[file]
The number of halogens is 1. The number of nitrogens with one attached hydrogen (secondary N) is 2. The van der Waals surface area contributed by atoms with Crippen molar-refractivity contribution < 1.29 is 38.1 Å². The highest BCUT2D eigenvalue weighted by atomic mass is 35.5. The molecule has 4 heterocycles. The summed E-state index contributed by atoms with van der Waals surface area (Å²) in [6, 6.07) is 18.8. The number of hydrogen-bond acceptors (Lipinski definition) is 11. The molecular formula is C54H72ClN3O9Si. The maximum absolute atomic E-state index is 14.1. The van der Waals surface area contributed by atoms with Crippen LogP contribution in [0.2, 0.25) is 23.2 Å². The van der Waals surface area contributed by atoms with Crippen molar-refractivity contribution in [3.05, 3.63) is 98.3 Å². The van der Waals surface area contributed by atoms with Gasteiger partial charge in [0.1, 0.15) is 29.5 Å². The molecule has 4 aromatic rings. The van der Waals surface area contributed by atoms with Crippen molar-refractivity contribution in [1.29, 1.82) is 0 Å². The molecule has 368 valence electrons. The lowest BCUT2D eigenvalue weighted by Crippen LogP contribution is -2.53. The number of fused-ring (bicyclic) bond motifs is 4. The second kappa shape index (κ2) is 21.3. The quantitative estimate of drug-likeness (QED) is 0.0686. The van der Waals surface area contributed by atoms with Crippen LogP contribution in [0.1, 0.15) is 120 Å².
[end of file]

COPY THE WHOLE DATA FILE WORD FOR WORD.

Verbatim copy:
The number of halogens is 1. The number of nitrogens with one attached hydrogen (secondary N) is 2. The van der Waals surface area contributed by atoms with Crippen molar-refractivity contribution < 1.29 is 38.1 Å². The highest BCUT2D eigenvalue weighted by atomic mass is 35.5. The molecule has 4 heterocycles. The summed E-state index contributed by atoms with van der Waals surface area (Å²) in [6, 6.07) is 18.8. The number of hydrogen-bond acceptors (Lipinski definition) is 11. The molecular formula is C54H72ClN3O9Si. The maximum absolute atomic E-state index is 14.1. The van der Waals surface area contributed by atoms with Crippen LogP contribution in [0.2, 0.25) is 23.2 Å². The van der Waals surface area contributed by atoms with Crippen molar-refractivity contribution in [3.05, 3.63) is 98.3 Å². The van der Waals surface area contributed by atoms with Gasteiger partial charge in [0.1, 0.15) is 29.5 Å². The molecule has 4 aromatic rings. The van der Waals surface area contributed by atoms with Crippen molar-refractivity contribution in [1.29, 1.82) is 0 Å². The molecule has 368 valence electrons. The lowest BCUT2D eigenvalue weighted by Crippen LogP contribution is -2.53. The number of fused-ring (bicyclic) bond motifs is 4. The second kappa shape index (κ2) is 21.3. The quantitative estimate of drug-likeness (QED) is 0.0686. The van der Waals surface area contributed by atoms with Crippen LogP contribution in [0.1, 0.15) is 120 Å².